Do you like to take pills? I don't, and I know I'm not alone in feeling that way. But when we have bothersome allergy symptoms, whether they occur year-round or just at certain seasons, it's a lot easier to accept the need for medicine.
Still, taking pills presents some challenges at times:
- If you're already taking other oral medicines, then adding something new might interact with the other pills in unexpected ways that can have annoying or even harmful side effects.
- Allergy pills themselves can sometimes cause unwanted side effects.
- Pills generally need to be taken with water and are easily crushed, lost, or contaminated if gotten wet, etc.
So, here's an alternative to consider...
The good news is, allergy pills are not your only option! There are a number of nasal sprays available these days, and they are not only a highly effective alternative, they also present a number of advantages, including:
- Nasal sprays act only on the nasal tissues where you spray them, so they can't interact as easily with oral medicines you may take.
- They generally don't have a lot of side effects, other than some mild irritation (in some people) in the nasal tissues themselves. That usually subsides after a few doses, however.
- Nasal sprays may be more effective than pills because they act specifically where the problem is, in your nasal tissues. Pills are swallowed into the digestive track, where they are then broken down and "ferried" to the inflamed tissues of your airways via your bloodstream. It's not as exact and it can take longer for the effects to be felt.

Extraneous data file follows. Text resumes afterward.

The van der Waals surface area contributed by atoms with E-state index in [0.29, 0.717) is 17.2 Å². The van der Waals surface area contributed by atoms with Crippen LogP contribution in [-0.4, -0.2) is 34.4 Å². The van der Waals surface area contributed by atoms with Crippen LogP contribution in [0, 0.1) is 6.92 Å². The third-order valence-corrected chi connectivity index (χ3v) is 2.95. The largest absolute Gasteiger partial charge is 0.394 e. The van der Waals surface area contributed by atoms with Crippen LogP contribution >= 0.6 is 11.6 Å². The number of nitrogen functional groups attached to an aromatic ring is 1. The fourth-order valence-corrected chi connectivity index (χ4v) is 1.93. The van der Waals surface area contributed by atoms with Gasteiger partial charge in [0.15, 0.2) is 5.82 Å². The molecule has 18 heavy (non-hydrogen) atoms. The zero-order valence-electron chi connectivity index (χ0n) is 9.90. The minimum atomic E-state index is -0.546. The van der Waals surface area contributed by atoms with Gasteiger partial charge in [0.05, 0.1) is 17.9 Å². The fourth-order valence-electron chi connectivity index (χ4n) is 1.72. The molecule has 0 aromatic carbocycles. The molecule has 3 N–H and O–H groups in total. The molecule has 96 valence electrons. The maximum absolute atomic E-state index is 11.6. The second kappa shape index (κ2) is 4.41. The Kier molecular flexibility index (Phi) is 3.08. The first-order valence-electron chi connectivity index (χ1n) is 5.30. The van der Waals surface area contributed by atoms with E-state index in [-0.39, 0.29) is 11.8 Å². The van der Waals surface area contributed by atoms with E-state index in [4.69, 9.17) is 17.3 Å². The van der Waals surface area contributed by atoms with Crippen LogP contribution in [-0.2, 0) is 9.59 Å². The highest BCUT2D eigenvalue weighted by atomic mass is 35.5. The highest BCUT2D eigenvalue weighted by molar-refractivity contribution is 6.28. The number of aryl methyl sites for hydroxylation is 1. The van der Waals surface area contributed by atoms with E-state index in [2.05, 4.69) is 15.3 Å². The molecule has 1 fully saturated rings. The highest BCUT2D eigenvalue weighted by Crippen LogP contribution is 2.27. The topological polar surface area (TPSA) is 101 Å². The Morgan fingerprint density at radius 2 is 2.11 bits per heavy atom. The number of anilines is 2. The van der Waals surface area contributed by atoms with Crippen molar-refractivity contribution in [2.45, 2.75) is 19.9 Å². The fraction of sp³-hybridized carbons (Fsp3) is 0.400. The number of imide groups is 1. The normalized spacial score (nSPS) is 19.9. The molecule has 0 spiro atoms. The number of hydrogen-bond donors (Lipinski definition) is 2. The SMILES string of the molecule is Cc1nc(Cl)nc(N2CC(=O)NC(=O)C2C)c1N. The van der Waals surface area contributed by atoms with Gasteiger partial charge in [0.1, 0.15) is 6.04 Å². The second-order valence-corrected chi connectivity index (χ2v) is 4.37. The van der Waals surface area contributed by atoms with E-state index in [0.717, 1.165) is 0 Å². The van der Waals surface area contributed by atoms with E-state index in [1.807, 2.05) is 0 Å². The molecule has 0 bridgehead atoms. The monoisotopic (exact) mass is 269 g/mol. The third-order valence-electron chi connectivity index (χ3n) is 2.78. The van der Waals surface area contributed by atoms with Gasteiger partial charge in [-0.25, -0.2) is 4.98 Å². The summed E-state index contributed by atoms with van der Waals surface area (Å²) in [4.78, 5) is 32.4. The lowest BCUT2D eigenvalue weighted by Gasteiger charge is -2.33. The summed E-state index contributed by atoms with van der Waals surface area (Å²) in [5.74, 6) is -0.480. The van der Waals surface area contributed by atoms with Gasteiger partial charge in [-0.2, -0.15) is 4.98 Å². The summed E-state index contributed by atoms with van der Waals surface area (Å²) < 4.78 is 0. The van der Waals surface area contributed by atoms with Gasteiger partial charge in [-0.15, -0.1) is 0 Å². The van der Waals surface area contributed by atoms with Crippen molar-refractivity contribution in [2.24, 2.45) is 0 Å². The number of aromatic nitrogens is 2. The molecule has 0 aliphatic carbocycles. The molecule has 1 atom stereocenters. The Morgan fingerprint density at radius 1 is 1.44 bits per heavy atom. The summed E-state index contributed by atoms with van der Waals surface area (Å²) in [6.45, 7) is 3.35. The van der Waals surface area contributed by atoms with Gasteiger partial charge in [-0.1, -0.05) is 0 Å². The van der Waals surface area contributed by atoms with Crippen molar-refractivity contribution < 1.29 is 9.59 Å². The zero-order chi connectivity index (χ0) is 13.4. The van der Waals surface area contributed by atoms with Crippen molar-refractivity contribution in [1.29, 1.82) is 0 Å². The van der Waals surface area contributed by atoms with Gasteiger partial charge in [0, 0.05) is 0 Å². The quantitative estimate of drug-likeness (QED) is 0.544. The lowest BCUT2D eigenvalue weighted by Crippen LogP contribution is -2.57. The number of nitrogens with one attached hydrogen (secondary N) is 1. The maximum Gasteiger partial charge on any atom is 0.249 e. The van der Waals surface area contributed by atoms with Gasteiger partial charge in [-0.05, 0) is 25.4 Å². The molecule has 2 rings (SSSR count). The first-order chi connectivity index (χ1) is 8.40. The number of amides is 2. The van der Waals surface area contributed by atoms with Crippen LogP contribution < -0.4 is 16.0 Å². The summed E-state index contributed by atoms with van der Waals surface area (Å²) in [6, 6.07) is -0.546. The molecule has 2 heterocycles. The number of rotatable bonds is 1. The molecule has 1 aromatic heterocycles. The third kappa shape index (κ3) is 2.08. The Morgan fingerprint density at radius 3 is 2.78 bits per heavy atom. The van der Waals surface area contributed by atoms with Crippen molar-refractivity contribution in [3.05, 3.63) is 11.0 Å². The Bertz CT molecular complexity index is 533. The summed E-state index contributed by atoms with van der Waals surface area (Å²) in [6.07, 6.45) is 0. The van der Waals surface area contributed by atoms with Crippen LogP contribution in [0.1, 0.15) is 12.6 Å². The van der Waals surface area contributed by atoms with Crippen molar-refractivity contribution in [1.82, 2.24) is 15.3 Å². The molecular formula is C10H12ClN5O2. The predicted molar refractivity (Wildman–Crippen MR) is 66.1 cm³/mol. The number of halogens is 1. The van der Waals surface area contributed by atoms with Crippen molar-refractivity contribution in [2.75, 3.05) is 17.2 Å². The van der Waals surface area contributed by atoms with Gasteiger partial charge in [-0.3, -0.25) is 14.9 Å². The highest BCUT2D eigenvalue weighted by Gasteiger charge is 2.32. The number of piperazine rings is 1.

So, are you starting to see how nasal sprays can be easier to accept than taking pills?
Some Nasal Spray Options to Consider
It's important to distinguish however between the different types of nasal sprays, so that you treat your nasal allergies safely.
- Nasal decongestant sprays. These kinds of spray have been available for decades and are designed just to reduce nasal stuffiness, rather than treating nasal allergies. They can be dangerous and are not recommended for long-term or regular use. Dr. Thompson wrote an excellent post here on the dangers of this type of nasal spray.
- Nasal antihistamine sprays. These are similar to oral antihistamines, except that they work only in the nose (and possibly for eye allergies too). Examples are Astelin and Patanase. They usually start working within 30 minutes and have very few side effects. Some of them are also available over the counter.
- Nasal steroid sprays. These are considered the most effective nasal sprays for nasal allergies, but they also carry a slightly greater risk of side effects than the antihistamine sprays. Examples are Rhinocort Aqua, Flonase, Nasonex, and Nasacort AQ. These sprays must be prescribed by a doctor.
If you think you'd like to try any of these nasal spray options, talk with your doctor first about the pros and cons and which option is best for you. If you do decide to go ahead with a nasal spray, then be sure to learn how to use it correctly. Otherwise, it may not work as well as expected. Read the instructions carefully.
In addition, a non-medication option that is working well for some people is a saline nasal wash or irrigation, such as the Neti Pot. The idea is to rinse allergens and mucus out of your nose with a salt water irrigation solution. It's a bit messy, but it's inexpensive and is non-medicinal.
So, if taking allergy pills is not working for you, for whatever reason, consider the alternatives and spray your way to better health!
Published On: February 02, 2009